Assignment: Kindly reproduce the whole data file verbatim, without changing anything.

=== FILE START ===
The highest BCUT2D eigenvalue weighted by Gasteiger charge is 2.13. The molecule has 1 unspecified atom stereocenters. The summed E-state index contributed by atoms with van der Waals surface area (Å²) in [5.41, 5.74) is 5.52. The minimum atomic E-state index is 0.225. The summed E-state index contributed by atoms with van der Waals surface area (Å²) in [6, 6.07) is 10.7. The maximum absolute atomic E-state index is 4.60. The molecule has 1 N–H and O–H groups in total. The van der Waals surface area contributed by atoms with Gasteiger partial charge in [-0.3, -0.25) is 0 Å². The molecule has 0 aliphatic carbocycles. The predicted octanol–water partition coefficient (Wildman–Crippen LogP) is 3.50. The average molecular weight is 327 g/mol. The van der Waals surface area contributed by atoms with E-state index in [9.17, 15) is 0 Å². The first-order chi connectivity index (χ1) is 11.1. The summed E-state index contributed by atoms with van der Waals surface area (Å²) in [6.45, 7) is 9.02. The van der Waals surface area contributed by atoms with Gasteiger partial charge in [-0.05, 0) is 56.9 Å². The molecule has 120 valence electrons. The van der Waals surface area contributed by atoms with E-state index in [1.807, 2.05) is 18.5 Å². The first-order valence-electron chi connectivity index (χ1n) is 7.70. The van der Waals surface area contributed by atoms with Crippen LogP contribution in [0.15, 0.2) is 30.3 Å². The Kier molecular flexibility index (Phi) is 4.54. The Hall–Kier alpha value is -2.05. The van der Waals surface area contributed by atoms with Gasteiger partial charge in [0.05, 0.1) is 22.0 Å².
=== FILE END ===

The highest BCUT2D eigenvalue weighted by Gasteiger charge is 2.13. The molecule has 1 unspecified atom stereocenters. The summed E-state index contributed by atoms with van der Waals surface area (Å²) in [5.41, 5.74) is 5.52. The minimum atomic E-state index is 0.225. The summed E-state index contributed by atoms with van der Waals surface area (Å²) in [6, 6.07) is 10.7. The maximum absolute atomic E-state index is 4.60. The molecule has 1 N–H and O–H groups in total. The van der Waals surface area contributed by atoms with Gasteiger partial charge in [-0.3, -0.25) is 0 Å². The molecule has 0 aliphatic carbocycles. The predicted octanol–water partition coefficient (Wildman–Crippen LogP) is 3.50. The average molecular weight is 327 g/mol. The van der Waals surface area contributed by atoms with E-state index in [9.17, 15) is 0 Å². The first-order chi connectivity index (χ1) is 11.1. The summed E-state index contributed by atoms with van der Waals surface area (Å²) in [6.45, 7) is 9.02. The van der Waals surface area contributed by atoms with Gasteiger partial charge in [-0.05, 0) is 56.9 Å². The molecule has 120 valence electrons. The van der Waals surface area contributed by atoms with E-state index in [1.807, 2.05) is 18.5 Å². The first-order valence-electron chi connectivity index (χ1n) is 7.70. The van der Waals surface area contributed by atoms with Crippen LogP contribution in [0.15, 0.2) is 30.3 Å². The Kier molecular flexibility index (Phi) is 4.54. The Hall–Kier alpha value is -2.05. The van der Waals surface area contributed by atoms with Gasteiger partial charge in [0.05, 0.1) is 22.0 Å².